Bingo! GCU offers a prized welcome to students

September 28, 2020 / by / 0 Comment
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By Mike Kilen
GCU News Bureau

Freshmen wearing masks stood on white marks 6 feet apart on The Grove lawn. They were mostly strangers to each other who had endured a topsy-turvy six months. But, finally, they were at college.

The field lights were turned off on a perfect Saturday night for Welcome Fest on the Grand Canyon University campus, though the lawn still was illuminated. Freshmen clicked on their smartphone lights, listening to questions by Caleb Duarte, a recent GCU graduate and newly hired, enthusiastic voice of events.

Students rotated through “speed friending” to get to know each other.

He asked them how many were excited, and all the lighted phones glowed high above their heads as they lifted their devices.

He asked them how many missed their moms, and they lifted their phones high.

He asked them if they were nervous about making friends, and they lifted their phones high.

“Do you see the lights go up around you?” he asked them. “You are not alone.

“We are one Lope. We are one herd.”

It was one moment that said much about the community forming at a time when so many need it, albeit 6 feet apart. Students buzzed around several Welcome Fest events on campus, this one called Stage Connect.

Welcome Programs Coordinator Alden Sia said Welcome Fest was coordinated to give students an opportunity to engage with each other and campus life in a safe way. Students met in commuter orientation groups, gathered at the Canyon Activity Center (CAC) to learn about recreation programs and played sand volleyball with friends.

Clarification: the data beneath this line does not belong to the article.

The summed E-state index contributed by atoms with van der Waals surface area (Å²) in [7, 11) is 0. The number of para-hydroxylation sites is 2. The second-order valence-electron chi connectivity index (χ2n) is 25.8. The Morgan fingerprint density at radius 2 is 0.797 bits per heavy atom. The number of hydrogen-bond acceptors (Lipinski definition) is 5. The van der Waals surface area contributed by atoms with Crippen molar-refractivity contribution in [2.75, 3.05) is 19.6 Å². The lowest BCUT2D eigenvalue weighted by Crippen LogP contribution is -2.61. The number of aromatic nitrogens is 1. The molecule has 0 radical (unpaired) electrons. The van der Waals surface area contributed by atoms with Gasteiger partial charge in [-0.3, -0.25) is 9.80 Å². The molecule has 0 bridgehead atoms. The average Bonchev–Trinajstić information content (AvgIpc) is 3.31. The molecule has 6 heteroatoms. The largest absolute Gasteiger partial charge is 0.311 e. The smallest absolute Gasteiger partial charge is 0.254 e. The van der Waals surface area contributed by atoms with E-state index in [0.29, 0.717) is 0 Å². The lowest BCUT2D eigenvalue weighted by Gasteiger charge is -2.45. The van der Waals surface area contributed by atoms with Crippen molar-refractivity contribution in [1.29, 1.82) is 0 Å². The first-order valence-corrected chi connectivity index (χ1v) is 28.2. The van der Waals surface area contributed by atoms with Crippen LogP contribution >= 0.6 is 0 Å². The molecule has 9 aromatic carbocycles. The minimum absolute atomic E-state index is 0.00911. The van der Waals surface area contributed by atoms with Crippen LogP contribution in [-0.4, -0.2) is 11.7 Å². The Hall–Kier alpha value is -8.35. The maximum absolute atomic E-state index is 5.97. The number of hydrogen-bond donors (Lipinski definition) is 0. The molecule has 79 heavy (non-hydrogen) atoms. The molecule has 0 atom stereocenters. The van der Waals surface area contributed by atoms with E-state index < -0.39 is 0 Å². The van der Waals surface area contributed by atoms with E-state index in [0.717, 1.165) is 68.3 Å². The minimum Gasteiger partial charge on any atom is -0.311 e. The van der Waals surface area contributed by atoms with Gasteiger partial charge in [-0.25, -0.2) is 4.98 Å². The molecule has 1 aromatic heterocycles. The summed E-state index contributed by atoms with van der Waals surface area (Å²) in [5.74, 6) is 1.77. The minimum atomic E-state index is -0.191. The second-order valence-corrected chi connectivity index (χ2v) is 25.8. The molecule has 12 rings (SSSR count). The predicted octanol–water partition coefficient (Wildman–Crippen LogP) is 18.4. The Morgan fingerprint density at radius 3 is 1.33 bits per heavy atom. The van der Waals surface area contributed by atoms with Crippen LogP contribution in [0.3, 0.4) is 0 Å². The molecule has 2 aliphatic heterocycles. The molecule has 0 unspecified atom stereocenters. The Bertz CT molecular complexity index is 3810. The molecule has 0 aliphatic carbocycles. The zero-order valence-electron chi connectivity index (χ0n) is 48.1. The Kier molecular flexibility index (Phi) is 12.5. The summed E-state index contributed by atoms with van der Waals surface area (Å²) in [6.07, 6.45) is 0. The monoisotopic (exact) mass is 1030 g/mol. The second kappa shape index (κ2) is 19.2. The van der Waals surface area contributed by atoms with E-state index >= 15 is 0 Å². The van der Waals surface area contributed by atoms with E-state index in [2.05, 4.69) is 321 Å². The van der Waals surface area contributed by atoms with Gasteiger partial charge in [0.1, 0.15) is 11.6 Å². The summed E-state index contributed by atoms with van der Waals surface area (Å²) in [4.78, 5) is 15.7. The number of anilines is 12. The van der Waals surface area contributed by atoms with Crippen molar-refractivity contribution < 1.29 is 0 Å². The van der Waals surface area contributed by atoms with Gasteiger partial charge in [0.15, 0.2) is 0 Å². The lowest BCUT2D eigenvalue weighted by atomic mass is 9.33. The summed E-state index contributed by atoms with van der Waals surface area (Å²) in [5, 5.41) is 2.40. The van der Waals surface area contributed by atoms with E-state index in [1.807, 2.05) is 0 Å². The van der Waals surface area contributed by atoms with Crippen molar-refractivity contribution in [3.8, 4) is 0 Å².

A new event was Stage Connect, where students played rounds of “speed friending.” They rotated across the field at safe distances, more than 100 strong on each side of the stage, as Duarte asked them to converse with the person across from them about favorite movies, memories and hopes for college.

Students spread out on the Quad lawn to eat barbecue and play bingo during Welcome Fest. (Photo by Elizabeth Tinajero)

What did David Polson learn, having traveled among the farthest in this group to come to GCU, from Columbia, S.C.?

“I learned they all play volleyball,” Polson said. “I like volleyball.”

He looked around to the sparkling, energetic campus, all lit up, and it was a new day. So many were taking the first steps at finding their place.

“I love it here,” he said. “The people. The staff. It’s honestly a campus like no other. It’s just such a fun campus.”

The message from the stage was clear. Members of the Havocs student group urged them to get involved, to be part of the community. Student leaders urged them to prize their differences in a divisive time but celebrate unity.

“It doesn’t matter what your politics are,” Associated Students of Grand Canyon University Vice President Noah Logan told the crowd, “We are all God’s children.”

The future engineers and artists, nurses and teachers, had started their college life. Some were so excited about meeting new people they returned for the second session.